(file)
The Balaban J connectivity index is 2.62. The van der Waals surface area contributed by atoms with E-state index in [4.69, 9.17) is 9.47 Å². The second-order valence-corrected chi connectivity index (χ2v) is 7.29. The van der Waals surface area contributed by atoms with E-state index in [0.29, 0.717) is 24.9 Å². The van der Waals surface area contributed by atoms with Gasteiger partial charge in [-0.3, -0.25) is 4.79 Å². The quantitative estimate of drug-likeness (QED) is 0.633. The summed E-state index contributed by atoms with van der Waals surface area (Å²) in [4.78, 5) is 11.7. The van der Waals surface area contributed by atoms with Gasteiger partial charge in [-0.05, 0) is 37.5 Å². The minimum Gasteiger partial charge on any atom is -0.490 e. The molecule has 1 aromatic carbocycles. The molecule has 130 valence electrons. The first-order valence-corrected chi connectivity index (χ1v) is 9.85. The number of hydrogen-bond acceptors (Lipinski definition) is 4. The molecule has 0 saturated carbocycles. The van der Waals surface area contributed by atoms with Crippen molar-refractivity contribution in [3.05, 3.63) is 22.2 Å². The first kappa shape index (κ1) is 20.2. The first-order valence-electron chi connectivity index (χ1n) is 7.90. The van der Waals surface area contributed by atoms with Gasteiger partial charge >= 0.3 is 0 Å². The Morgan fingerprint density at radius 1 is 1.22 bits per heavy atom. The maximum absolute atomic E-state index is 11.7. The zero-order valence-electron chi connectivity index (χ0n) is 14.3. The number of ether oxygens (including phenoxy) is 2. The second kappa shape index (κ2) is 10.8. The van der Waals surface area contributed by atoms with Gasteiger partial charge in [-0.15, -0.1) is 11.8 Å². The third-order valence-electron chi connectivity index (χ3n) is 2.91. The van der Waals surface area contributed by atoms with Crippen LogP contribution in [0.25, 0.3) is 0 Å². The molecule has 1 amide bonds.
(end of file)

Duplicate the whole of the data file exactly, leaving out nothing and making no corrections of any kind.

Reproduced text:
The Balaban J connectivity index is 2.62. The van der Waals surface area contributed by atoms with E-state index in [4.69, 9.17) is 9.47 Å². The second-order valence-corrected chi connectivity index (χ2v) is 7.29. The van der Waals surface area contributed by atoms with E-state index in [0.29, 0.717) is 24.9 Å². The van der Waals surface area contributed by atoms with Gasteiger partial charge in [-0.3, -0.25) is 4.79 Å². The quantitative estimate of drug-likeness (QED) is 0.633. The summed E-state index contributed by atoms with van der Waals surface area (Å²) in [4.78, 5) is 11.7. The van der Waals surface area contributed by atoms with Gasteiger partial charge in [-0.05, 0) is 37.5 Å². The minimum Gasteiger partial charge on any atom is -0.490 e. The molecule has 1 aromatic carbocycles. The molecule has 130 valence electrons. The first-order valence-corrected chi connectivity index (χ1v) is 9.85. The number of hydrogen-bond acceptors (Lipinski definition) is 4. The molecule has 0 saturated carbocycles. The van der Waals surface area contributed by atoms with Crippen molar-refractivity contribution in [3.05, 3.63) is 22.2 Å². The first kappa shape index (κ1) is 20.2. The first-order valence-electron chi connectivity index (χ1n) is 7.90. The van der Waals surface area contributed by atoms with Gasteiger partial charge >= 0.3 is 0 Å². The Morgan fingerprint density at radius 1 is 1.22 bits per heavy atom. The maximum absolute atomic E-state index is 11.7. The zero-order valence-electron chi connectivity index (χ0n) is 14.3. The number of ether oxygens (including phenoxy) is 2. The second kappa shape index (κ2) is 10.8. The van der Waals surface area contributed by atoms with Gasteiger partial charge in [-0.15, -0.1) is 11.8 Å². The third-order valence-electron chi connectivity index (χ3n) is 2.91. The van der Waals surface area contributed by atoms with Crippen LogP contribution in [0.25, 0.3) is 0 Å². The molecule has 1 amide bonds.